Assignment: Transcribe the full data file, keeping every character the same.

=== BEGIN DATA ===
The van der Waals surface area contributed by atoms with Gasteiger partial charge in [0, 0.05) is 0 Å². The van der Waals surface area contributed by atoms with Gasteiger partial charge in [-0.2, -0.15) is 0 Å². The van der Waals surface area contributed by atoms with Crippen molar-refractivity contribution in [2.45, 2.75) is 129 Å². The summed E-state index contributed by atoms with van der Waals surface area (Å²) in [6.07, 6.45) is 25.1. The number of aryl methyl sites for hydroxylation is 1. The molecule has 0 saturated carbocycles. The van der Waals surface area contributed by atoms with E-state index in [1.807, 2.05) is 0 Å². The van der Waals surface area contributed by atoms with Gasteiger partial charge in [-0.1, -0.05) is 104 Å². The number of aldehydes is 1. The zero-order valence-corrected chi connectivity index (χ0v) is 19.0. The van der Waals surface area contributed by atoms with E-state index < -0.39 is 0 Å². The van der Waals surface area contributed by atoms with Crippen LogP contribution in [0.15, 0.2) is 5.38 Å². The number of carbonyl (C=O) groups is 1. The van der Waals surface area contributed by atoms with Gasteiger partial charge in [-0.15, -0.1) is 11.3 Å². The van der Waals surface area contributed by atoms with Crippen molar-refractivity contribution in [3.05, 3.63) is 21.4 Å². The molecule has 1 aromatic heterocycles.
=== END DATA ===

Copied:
The van der Waals surface area contributed by atoms with Gasteiger partial charge in [0, 0.05) is 0 Å². The van der Waals surface area contributed by atoms with Gasteiger partial charge in [-0.2, -0.15) is 0 Å². The van der Waals surface area contributed by atoms with Crippen molar-refractivity contribution in [2.45, 2.75) is 129 Å². The summed E-state index contributed by atoms with van der Waals surface area (Å²) in [6.07, 6.45) is 25.1. The number of aryl methyl sites for hydroxylation is 1. The molecule has 0 saturated carbocycles. The van der Waals surface area contributed by atoms with E-state index in [1.807, 2.05) is 0 Å². The van der Waals surface area contributed by atoms with Gasteiger partial charge in [-0.1, -0.05) is 104 Å². The number of aldehydes is 1. The zero-order valence-corrected chi connectivity index (χ0v) is 19.0. The van der Waals surface area contributed by atoms with E-state index < -0.39 is 0 Å². The van der Waals surface area contributed by atoms with Crippen LogP contribution in [0.15, 0.2) is 5.38 Å². The number of carbonyl (C=O) groups is 1. The van der Waals surface area contributed by atoms with Gasteiger partial charge in [-0.15, -0.1) is 11.3 Å². The van der Waals surface area contributed by atoms with Crippen molar-refractivity contribution in [3.05, 3.63) is 21.4 Å². The molecule has 1 aromatic heterocycles.